Daisy girl scouts have many opportunities to meet girls from other troops. Providing some direct instruction on how to make friends, and how to be a friend, provides them with a set of social skills that helps them merge into these larger group outings. Practicing these skills within your troop helps the girls to relate to each other in the smaller setting as well. It is important to teach them skills on how to enter into a group of children that are already playing, as well as how to welcome a newcomer into their group. This helps build their confidence across all settings, and helps them develop as a team.

Girl Scouts is about working together as a team. This means that each person has an opportunity to participate. It is easy for the girls to want to participate in the fun activities like crafting, singing, and playing games. It may be more difficult for them to willingly participate in clean-up and other less interesting tasks. In Girl Scouts, we use the term "kaper" for a job that needs to be accomplished during a meeting or event. A kaper chart is created showing what each girl is responsible for during the meeting or event. Each week the assignments are given to a different girl so that each girl gets a chance to do something fun, like leading the flag salute. Likewise, each girl gets a chance to do something less fun, like picking up the trash. Each job is important, and the girls learn to take pride in their kapers.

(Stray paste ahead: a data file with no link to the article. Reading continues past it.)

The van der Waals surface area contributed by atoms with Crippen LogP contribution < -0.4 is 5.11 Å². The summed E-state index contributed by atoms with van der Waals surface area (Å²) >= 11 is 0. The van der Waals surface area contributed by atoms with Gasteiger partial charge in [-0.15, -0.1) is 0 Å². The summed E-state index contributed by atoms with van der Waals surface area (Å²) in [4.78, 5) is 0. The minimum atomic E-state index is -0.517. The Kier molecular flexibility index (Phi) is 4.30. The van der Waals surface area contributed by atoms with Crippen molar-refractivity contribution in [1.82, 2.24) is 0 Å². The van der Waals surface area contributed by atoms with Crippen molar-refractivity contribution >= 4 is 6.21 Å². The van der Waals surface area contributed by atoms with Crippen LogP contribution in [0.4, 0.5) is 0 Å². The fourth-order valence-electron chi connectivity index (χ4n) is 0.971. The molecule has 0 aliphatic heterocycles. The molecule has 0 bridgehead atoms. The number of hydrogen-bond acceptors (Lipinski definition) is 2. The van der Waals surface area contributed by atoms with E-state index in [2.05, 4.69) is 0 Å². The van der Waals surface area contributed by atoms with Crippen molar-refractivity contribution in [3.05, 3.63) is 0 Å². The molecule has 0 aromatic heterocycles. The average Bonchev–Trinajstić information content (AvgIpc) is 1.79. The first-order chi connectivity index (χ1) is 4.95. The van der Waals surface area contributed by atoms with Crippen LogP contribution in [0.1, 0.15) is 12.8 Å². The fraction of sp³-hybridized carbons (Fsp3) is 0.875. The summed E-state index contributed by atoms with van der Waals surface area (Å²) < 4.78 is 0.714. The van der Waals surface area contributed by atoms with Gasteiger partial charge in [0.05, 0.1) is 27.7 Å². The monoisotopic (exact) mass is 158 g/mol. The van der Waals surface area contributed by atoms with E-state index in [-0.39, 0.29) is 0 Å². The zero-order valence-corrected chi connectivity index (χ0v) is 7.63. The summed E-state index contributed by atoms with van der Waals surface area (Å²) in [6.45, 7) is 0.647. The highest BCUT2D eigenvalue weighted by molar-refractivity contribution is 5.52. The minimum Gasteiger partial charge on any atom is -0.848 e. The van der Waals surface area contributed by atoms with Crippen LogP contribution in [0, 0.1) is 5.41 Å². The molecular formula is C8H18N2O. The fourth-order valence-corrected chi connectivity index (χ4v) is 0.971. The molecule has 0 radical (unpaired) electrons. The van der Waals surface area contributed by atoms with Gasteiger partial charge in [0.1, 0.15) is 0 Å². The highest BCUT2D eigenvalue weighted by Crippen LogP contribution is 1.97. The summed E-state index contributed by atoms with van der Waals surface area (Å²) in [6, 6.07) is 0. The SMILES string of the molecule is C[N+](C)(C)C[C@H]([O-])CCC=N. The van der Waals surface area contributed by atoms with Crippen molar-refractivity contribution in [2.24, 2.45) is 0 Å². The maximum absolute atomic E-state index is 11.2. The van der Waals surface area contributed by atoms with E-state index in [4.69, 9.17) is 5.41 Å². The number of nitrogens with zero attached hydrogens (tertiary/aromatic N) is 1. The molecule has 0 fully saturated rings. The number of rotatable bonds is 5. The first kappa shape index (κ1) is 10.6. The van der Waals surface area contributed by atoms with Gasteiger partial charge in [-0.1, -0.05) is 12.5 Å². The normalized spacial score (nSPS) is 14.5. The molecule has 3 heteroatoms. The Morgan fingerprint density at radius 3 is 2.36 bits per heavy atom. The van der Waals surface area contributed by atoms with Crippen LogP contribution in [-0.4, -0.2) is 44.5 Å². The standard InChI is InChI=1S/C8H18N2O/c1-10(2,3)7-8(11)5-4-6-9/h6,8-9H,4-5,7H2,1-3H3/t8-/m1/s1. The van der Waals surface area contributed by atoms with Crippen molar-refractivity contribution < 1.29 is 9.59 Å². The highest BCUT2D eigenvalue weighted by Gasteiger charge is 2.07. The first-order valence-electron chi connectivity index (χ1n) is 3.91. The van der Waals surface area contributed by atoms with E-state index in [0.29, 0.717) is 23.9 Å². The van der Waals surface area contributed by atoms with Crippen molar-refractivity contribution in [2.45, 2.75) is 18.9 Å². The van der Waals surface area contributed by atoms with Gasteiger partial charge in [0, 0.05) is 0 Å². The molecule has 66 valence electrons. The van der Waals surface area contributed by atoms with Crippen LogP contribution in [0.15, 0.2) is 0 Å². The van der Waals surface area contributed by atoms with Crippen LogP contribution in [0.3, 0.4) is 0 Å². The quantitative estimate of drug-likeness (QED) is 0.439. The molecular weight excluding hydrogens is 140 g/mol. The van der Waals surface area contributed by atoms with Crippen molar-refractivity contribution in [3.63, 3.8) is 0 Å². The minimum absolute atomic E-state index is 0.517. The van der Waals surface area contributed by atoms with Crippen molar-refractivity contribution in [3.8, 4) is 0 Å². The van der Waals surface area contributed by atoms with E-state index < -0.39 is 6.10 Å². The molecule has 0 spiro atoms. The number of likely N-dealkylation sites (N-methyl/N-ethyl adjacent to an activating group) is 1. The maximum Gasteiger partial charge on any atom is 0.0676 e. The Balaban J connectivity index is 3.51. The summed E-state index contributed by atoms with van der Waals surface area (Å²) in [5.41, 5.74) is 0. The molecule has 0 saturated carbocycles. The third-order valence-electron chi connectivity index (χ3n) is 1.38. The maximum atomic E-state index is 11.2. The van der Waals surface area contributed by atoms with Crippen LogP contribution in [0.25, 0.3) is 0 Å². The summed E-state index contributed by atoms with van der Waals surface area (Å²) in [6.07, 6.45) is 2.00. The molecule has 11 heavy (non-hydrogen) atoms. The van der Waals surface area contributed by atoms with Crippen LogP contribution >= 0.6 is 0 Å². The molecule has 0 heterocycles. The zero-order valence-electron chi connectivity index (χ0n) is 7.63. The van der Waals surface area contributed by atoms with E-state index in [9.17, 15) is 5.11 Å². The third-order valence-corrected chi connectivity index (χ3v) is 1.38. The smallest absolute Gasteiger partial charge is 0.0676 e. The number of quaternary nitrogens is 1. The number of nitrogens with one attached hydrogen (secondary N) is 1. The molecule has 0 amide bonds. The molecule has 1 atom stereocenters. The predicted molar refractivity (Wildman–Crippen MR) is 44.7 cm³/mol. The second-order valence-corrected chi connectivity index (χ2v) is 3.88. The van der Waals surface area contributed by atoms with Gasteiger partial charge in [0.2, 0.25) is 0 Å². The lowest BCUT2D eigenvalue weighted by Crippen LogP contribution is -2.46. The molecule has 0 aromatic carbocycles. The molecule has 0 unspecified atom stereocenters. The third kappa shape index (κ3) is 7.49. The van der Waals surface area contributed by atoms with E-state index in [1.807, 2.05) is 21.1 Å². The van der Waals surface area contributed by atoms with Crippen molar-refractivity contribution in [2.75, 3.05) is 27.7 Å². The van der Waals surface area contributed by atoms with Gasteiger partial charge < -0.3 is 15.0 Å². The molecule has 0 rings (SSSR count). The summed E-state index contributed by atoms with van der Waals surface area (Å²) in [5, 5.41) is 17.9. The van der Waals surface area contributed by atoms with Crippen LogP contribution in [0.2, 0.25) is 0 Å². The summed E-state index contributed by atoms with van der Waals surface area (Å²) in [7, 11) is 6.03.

At the Daisy level, the girls should have experiences that help them to

  • Enter into a playgroup politely
  • Welcome someone into their playgroup politely
  • Speak to each other using words that are polite
  • Take turns doing age-appropriate chores
  • Complete assigned chores
  • Ask for help when needed
  • Offer to help when they can